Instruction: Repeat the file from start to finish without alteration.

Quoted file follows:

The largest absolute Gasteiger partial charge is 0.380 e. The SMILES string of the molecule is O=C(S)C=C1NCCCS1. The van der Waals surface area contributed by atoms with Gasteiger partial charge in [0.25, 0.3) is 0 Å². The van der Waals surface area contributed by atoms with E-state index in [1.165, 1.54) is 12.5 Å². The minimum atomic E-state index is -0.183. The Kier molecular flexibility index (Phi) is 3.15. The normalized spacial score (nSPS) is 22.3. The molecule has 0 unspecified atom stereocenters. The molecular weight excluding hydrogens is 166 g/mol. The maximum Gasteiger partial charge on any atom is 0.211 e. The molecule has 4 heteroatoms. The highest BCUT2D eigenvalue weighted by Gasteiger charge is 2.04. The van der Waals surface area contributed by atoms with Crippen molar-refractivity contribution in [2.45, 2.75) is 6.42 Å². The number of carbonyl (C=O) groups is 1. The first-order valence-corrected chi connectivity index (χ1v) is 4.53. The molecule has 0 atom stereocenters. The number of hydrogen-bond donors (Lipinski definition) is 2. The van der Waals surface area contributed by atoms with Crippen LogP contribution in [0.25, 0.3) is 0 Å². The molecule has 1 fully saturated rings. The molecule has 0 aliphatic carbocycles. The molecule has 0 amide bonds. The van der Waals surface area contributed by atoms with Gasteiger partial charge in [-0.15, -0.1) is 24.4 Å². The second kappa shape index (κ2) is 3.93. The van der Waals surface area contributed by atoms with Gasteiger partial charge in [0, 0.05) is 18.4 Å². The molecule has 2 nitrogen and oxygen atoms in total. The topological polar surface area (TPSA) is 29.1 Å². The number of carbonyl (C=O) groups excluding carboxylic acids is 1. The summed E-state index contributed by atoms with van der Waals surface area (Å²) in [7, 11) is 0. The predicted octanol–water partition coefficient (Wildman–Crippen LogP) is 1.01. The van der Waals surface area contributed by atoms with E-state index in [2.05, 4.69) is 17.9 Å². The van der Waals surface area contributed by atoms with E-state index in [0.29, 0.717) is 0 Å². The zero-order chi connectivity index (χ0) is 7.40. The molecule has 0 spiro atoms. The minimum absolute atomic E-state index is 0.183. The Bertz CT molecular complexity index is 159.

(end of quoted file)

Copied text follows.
The largest absolute Gasteiger partial charge is 0.380 e. The SMILES string of the molecule is O=C(S)C=C1NCCCS1. The van der Waals surface area contributed by atoms with Gasteiger partial charge in [0.25, 0.3) is 0 Å². The van der Waals surface area contributed by atoms with E-state index in [1.165, 1.54) is 12.5 Å². The minimum atomic E-state index is -0.183. The Kier molecular flexibility index (Phi) is 3.15. The normalized spacial score (nSPS) is 22.3. The molecule has 0 unspecified atom stereocenters. The molecular weight excluding hydrogens is 166 g/mol. The maximum Gasteiger partial charge on any atom is 0.211 e. The molecule has 4 heteroatoms. The highest BCUT2D eigenvalue weighted by Gasteiger charge is 2.04. The van der Waals surface area contributed by atoms with Crippen molar-refractivity contribution in [2.45, 2.75) is 6.42 Å². The number of carbonyl (C=O) groups is 1. The first-order valence-corrected chi connectivity index (χ1v) is 4.53. The molecule has 0 atom stereocenters. The number of hydrogen-bond donors (Lipinski definition) is 2. The van der Waals surface area contributed by atoms with Crippen LogP contribution in [0.25, 0.3) is 0 Å². The molecule has 1 fully saturated rings. The molecule has 0 aliphatic carbocycles. The molecule has 0 amide bonds. The van der Waals surface area contributed by atoms with Gasteiger partial charge in [-0.15, -0.1) is 24.4 Å². The second kappa shape index (κ2) is 3.93. The van der Waals surface area contributed by atoms with Gasteiger partial charge in [0, 0.05) is 18.4 Å². The molecule has 2 nitrogen and oxygen atoms in total. The topological polar surface area (TPSA) is 29.1 Å². The number of carbonyl (C=O) groups excluding carboxylic acids is 1. The summed E-state index contributed by atoms with van der Waals surface area (Å²) in [7, 11) is 0. The predicted octanol–water partition coefficient (Wildman–Crippen LogP) is 1.01. The van der Waals surface area contributed by atoms with E-state index in [2.05, 4.69) is 17.9 Å². The van der Waals surface area contributed by atoms with E-state index in [0.29, 0.717) is 0 Å². The zero-order chi connectivity index (χ0) is 7.40. The molecule has 0 spiro atoms. The minimum absolute atomic E-state index is 0.183. The Bertz CT molecular complexity index is 159.